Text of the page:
he World Heritage Committee,
1. Having examined Documents WHC-13/37.COM/8B.Add and WHC-13/37.COM/INF.8B1.Add,
2. Inscribes Al Zubarah Archaeological Site, Qatar, on the World Heritage List on the basis of criteria (iii), (iv) and (v) ;
3. Adopts the following Statement of Outstanding Universal Value:
The walled coastal town of Al Zubarah in the Arabian Gulf flourished as a pearling and trading centre for a short period of some fifty years in the late 18th and early 19th centuries.
Founded by Utub merchants from Kuwait, its prosperity related to its involvement in trade of high value commodities, most notably the export of pearls. At the height of its prosperity, Al Zubarah had trading links with the Indian Ocean, Arabia and Western Asia.
Al Zubarah was one of a long line of prosperous, fortified trading towns around the coast in what is now Qatar, and in other parts of the Gulf, that developed from the early Islamic period, around the 9th century AD, onwards and established a symbiotic relationship with inland settlements. Individually these trading towns probably competed with each other over the many centuries during which the India Ocean trade was plied.
Al Zubarah was mostly destroyed in 1811 and finally abandoned in the early 20th century, after which its remaining rubble stone and mortar buildings collapsed and were gradually covered by a protective layer of sand blown from the desert. A small part of the town has been excavated. The property consists of the remains of the town, with its palaces, mosques, streets, courtyard houses, and fishermen’s huts, its harbour and double defensive walls, and, on its land side, of a canal, two screening walls, and cemeteries. A short distance away are the remains of the fort of Qal’at Murair, with evidence of how the desert’s supplies of water were managed and protected, and a further fort constructed in 1938.
What distinguished Al Zubarah from the other trading towns of the Gulf is that it lasted a comparatively short space of time, secondly that it was abandoned, thirdly that it has lain largely untouched since being covered by the desert sands, and fourthly that its wider context can still be read through the remains of small satellite settlements and the remains of possibly competing towns nearby along the coast.
The layout of Al Zubarah has been preserved under the desert sands. The entire town, still within its desert hinterland, are a vivid reflection of the development of an eighteenth- and nineteenth-century trading society in the Gulf region and its interaction with the surrounding desert landscape.
Al Zubarah is not exceptional because it was unique or distinguished in some way from these other settlements, but rather for the way that it can be seen an outstanding testimony to an urban trading and pearl-diving tradition which sustained the major coastal towns of the region from the early Islamic period or earlier to the 20th century, and to exemplify the string of urban foundations which rewrote the political and demographic map of the Gulf during the 18th and early 19th centuries and led to the development of small independent states that flourished outside the control of the Ottoman, European, and Persian empires and which eventually led to the emergence of modern day Gulf States.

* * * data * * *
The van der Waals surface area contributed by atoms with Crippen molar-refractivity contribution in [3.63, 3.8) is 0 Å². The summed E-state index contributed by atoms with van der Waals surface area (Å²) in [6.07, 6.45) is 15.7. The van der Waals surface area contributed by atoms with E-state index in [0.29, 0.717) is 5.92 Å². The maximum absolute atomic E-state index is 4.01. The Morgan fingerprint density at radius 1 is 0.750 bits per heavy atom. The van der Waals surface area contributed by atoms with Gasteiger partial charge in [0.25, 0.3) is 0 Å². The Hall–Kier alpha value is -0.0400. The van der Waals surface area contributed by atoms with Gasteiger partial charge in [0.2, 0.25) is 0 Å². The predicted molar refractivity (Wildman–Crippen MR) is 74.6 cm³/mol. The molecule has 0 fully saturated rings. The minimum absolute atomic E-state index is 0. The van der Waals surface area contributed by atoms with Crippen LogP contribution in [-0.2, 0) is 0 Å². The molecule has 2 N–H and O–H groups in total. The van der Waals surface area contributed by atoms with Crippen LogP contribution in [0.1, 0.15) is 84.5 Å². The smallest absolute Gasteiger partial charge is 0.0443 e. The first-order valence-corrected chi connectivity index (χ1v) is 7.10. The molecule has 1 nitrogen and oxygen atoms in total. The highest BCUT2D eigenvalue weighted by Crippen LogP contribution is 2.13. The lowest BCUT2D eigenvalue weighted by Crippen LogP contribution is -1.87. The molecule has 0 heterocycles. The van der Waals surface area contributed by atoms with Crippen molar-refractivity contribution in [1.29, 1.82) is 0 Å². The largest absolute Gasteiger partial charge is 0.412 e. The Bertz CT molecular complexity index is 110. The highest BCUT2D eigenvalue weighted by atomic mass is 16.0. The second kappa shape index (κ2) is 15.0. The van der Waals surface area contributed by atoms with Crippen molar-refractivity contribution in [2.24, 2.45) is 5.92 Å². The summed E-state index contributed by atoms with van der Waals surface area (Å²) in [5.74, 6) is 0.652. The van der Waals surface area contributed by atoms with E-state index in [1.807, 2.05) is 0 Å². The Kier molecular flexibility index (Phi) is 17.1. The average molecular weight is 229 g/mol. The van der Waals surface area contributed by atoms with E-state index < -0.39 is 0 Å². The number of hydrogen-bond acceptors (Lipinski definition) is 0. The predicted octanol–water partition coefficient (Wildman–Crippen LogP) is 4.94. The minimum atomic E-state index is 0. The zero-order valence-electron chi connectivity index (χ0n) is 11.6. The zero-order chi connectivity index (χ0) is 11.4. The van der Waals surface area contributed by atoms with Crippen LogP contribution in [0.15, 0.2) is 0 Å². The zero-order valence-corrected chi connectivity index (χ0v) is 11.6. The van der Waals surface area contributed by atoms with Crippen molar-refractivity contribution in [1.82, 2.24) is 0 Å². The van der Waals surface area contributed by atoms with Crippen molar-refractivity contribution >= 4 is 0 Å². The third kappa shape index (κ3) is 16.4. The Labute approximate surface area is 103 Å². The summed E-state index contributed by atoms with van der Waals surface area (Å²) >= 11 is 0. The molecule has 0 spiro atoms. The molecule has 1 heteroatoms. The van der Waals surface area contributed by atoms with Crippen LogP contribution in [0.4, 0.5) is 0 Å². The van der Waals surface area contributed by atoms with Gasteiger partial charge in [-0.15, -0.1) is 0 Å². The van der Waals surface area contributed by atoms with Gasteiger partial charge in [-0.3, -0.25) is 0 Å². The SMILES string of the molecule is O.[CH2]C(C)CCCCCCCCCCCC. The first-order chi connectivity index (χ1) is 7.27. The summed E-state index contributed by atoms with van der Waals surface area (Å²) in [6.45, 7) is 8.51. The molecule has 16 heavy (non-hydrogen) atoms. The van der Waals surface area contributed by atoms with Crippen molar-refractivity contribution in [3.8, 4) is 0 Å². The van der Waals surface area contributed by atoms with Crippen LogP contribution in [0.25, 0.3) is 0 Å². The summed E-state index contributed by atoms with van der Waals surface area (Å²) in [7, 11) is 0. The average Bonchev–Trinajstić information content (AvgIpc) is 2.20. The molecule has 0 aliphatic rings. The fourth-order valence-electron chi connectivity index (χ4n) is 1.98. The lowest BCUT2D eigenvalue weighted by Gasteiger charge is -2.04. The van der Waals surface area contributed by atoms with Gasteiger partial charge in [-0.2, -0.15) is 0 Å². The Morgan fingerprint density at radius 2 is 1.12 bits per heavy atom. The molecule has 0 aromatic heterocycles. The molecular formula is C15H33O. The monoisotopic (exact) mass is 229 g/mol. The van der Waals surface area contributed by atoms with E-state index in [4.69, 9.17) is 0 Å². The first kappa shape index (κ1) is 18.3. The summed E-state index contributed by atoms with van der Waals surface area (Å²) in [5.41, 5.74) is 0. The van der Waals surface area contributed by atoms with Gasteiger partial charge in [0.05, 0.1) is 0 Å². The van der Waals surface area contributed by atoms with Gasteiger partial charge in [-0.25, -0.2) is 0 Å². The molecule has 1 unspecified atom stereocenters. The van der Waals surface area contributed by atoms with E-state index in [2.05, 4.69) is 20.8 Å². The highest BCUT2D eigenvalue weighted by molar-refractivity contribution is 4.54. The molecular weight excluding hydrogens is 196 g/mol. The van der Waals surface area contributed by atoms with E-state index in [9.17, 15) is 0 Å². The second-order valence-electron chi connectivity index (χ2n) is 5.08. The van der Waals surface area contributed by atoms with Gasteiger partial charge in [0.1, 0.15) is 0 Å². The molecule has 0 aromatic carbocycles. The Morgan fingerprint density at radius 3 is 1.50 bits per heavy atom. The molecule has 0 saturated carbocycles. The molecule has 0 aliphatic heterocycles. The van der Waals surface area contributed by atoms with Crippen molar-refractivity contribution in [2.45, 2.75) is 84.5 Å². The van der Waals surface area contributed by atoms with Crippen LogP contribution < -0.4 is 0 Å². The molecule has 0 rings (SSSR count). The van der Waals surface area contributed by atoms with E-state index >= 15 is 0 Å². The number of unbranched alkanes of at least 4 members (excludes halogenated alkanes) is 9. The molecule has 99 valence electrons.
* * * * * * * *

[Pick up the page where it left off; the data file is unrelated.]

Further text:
Criterion (iii) : The abandoned settlement of Al Zubarah, as the only remaining complete urban plan of an Arabian pearl-merchant town, is an exceptional testimony to the merchant and pearl trading tradition of the Arabian Gulf during the 18th and 19th centuries, the almost final flourishing of a tradition that sustained the major coastal towns of the region from the early Islamic period or earlier to the 20th century.
Criterion (iv): Al Zubarah, as a fortified town linked to settlements in its hinterland, exemplifies the string of urban foundations that rewrote the political and demographic map of the Gulf during the 18th and early 19th centuries through building on the strategic position of the region as a trading conduit. Al Zubarah can thus be seen as an example of the small independent states that were founded and flourished in the 18th and early 19th centuries outside the control of the Ottoman, European, and Persian empires. This period can now be seen as a significant moment in human history, when the Gulf States that exist today were founded.
Criterion (v): Al Zubarah bears a unique testimony to the human interaction with both the sea and the harsh desert environment of the region. Pearl divers’ weights, imported ceramics, depictions of dhows, fish traps, wells and agricultural activity show how the town’s development was driven by trade and commerce, and how closely the town’s inhabitants were connected with the sea and their desert hinterland.
The urban landscape of Al Zubarah and its relatively intact seascape and desert hinterland are not intrinsically remarkable or unique amongst Gulf settlements, nor do they exhibit unusual land management techniques. What makes them exceptional is the evidence they present as a result of complete abandonment over the last three generations. This allows them to be understood as a fossilised reflection of the way coastal trading towns harvested resources from the sea and from their desert hinterland at a specific time.
Al Zubarah has lain in ruins following its destruction in 1811. Only a small part of the original area was resettled during the late 19th century. As a result, the 18th century urban layout of Al Zubarah has been almost entirely preserved in situ.
The property contains the whole town and its immediate hinterland. The boundary encompasses all the attributes that express siting and functions. The buffer zone encompasses part of its desert setting and context.
The physical remains are highly vulnerable to erosion, both those that are still undisturbed and those that have been excavated. However detailed research and experimentation conducted over the past few seasons, and still on-going is addressing the optimum stabilisation and protection approaches. The whole property is within a strong fence. The integrity of the wider setting is adequately protected.